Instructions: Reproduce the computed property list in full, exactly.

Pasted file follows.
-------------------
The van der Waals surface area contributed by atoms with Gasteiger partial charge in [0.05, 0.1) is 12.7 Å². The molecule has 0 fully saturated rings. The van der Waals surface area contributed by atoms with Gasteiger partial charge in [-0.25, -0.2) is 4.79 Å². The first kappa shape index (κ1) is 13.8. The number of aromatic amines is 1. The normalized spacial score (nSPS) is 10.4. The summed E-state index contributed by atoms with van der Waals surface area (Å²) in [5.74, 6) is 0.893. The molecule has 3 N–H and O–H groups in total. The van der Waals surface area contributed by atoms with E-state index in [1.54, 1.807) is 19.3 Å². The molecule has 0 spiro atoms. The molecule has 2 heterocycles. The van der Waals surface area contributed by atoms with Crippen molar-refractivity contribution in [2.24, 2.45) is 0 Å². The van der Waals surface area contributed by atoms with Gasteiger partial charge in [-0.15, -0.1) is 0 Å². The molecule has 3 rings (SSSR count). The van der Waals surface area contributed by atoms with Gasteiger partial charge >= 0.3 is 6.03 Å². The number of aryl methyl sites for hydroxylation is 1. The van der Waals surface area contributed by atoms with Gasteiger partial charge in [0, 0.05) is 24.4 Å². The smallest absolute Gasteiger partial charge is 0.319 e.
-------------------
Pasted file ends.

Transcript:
The van der Waals surface area contributed by atoms with Gasteiger partial charge in [0.05, 0.1) is 12.7 Å². The molecule has 0 fully saturated rings. The van der Waals surface area contributed by atoms with Gasteiger partial charge in [-0.25, -0.2) is 4.79 Å². The first kappa shape index (κ1) is 13.8. The number of aromatic amines is 1. The normalized spacial score (nSPS) is 10.4. The summed E-state index contributed by atoms with van der Waals surface area (Å²) in [5.74, 6) is 0.893. The molecule has 3 N–H and O–H groups in total. The van der Waals surface area contributed by atoms with E-state index in [1.54, 1.807) is 19.3 Å². The molecule has 0 spiro atoms. The molecule has 2 heterocycles. The van der Waals surface area contributed by atoms with Crippen molar-refractivity contribution in [2.24, 2.45) is 0 Å². The van der Waals surface area contributed by atoms with Gasteiger partial charge in [-0.15, -0.1) is 0 Å². The molecule has 3 rings (SSSR count). The van der Waals surface area contributed by atoms with Gasteiger partial charge >= 0.3 is 6.03 Å². The number of aryl methyl sites for hydroxylation is 1. The van der Waals surface area contributed by atoms with Gasteiger partial charge in [0, 0.05) is 24.4 Å². The smallest absolute Gasteiger partial charge is 0.319 e.